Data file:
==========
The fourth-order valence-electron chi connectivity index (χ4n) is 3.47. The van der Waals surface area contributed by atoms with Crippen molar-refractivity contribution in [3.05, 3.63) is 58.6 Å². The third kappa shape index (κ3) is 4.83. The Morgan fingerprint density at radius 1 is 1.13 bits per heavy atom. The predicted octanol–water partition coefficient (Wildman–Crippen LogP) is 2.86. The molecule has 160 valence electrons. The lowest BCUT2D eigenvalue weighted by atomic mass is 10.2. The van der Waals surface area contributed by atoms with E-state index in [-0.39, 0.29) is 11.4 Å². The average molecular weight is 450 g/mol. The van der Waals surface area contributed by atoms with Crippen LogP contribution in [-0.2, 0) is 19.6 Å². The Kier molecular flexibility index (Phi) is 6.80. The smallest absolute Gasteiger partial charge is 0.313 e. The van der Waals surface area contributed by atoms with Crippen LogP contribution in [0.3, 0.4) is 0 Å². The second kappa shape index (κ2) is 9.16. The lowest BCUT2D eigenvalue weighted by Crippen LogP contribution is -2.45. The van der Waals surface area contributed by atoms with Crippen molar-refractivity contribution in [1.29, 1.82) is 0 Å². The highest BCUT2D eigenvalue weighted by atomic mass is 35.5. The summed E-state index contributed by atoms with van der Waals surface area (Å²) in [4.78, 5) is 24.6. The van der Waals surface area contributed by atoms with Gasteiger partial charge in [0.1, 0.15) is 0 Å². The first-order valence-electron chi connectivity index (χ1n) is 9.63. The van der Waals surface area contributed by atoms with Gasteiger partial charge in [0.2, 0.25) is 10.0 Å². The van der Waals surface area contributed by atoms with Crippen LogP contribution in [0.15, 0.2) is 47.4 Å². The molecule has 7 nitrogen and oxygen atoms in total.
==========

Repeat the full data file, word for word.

The fourth-order valence-electron chi connectivity index (χ4n) is 3.47. The van der Waals surface area contributed by atoms with Crippen molar-refractivity contribution in [3.05, 3.63) is 58.6 Å². The third kappa shape index (κ3) is 4.83. The Morgan fingerprint density at radius 1 is 1.13 bits per heavy atom. The predicted octanol–water partition coefficient (Wildman–Crippen LogP) is 2.86. The molecule has 160 valence electrons. The lowest BCUT2D eigenvalue weighted by atomic mass is 10.2. The van der Waals surface area contributed by atoms with E-state index in [-0.39, 0.29) is 11.4 Å². The average molecular weight is 450 g/mol. The van der Waals surface area contributed by atoms with Crippen LogP contribution in [-0.2, 0) is 19.6 Å². The Kier molecular flexibility index (Phi) is 6.80. The smallest absolute Gasteiger partial charge is 0.313 e. The van der Waals surface area contributed by atoms with Crippen LogP contribution in [0.3, 0.4) is 0 Å². The second kappa shape index (κ2) is 9.16. The lowest BCUT2D eigenvalue weighted by Crippen LogP contribution is -2.45. The van der Waals surface area contributed by atoms with Crippen molar-refractivity contribution in [1.29, 1.82) is 0 Å². The highest BCUT2D eigenvalue weighted by atomic mass is 35.5. The summed E-state index contributed by atoms with van der Waals surface area (Å²) in [4.78, 5) is 24.6. The van der Waals surface area contributed by atoms with Gasteiger partial charge in [0.1, 0.15) is 0 Å². The first-order valence-electron chi connectivity index (χ1n) is 9.63. The van der Waals surface area contributed by atoms with Gasteiger partial charge in [0.2, 0.25) is 10.0 Å². The van der Waals surface area contributed by atoms with Crippen LogP contribution in [0.15, 0.2) is 47.4 Å². The molecule has 7 nitrogen and oxygen atoms in total.